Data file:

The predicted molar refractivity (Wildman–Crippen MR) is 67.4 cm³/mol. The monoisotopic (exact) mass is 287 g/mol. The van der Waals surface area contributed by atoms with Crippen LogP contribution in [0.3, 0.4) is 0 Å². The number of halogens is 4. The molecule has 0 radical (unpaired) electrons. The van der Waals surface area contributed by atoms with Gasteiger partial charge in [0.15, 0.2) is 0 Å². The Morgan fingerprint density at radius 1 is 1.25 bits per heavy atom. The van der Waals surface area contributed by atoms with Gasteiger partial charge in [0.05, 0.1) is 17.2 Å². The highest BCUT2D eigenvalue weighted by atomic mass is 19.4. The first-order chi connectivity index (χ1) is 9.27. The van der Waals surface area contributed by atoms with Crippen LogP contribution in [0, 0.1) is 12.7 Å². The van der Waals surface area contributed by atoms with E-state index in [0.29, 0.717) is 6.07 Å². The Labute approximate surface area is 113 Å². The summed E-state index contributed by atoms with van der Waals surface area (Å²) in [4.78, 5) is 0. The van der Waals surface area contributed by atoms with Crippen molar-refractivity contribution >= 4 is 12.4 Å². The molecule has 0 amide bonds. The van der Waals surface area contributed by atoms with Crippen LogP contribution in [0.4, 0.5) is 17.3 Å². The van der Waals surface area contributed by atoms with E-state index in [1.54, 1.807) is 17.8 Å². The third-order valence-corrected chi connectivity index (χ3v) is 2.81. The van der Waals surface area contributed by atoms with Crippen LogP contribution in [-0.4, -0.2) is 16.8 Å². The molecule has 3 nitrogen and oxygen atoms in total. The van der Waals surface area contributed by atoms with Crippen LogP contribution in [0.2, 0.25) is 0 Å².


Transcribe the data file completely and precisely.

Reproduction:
The predicted molar refractivity (Wildman–Crippen MR) is 67.4 cm³/mol. The monoisotopic (exact) mass is 287 g/mol. The van der Waals surface area contributed by atoms with Crippen LogP contribution in [0.3, 0.4) is 0 Å². The number of halogens is 4. The molecule has 0 radical (unpaired) electrons. The van der Waals surface area contributed by atoms with Gasteiger partial charge in [0.15, 0.2) is 0 Å². The Morgan fingerprint density at radius 1 is 1.25 bits per heavy atom. The van der Waals surface area contributed by atoms with Gasteiger partial charge in [0.05, 0.1) is 17.2 Å². The highest BCUT2D eigenvalue weighted by atomic mass is 19.4. The first-order chi connectivity index (χ1) is 9.27. The van der Waals surface area contributed by atoms with Crippen LogP contribution in [0, 0.1) is 12.7 Å². The van der Waals surface area contributed by atoms with E-state index in [0.29, 0.717) is 6.07 Å². The Labute approximate surface area is 113 Å². The summed E-state index contributed by atoms with van der Waals surface area (Å²) in [4.78, 5) is 0. The van der Waals surface area contributed by atoms with Crippen molar-refractivity contribution >= 4 is 12.4 Å². The molecule has 0 amide bonds. The van der Waals surface area contributed by atoms with Crippen LogP contribution in [0.4, 0.5) is 17.3 Å². The van der Waals surface area contributed by atoms with E-state index in [1.54, 1.807) is 17.8 Å². The third-order valence-corrected chi connectivity index (χ3v) is 2.81. The van der Waals surface area contributed by atoms with Crippen LogP contribution in [-0.4, -0.2) is 16.8 Å². The molecule has 3 nitrogen and oxygen atoms in total. The van der Waals surface area contributed by atoms with Crippen LogP contribution in [0.2, 0.25) is 0 Å².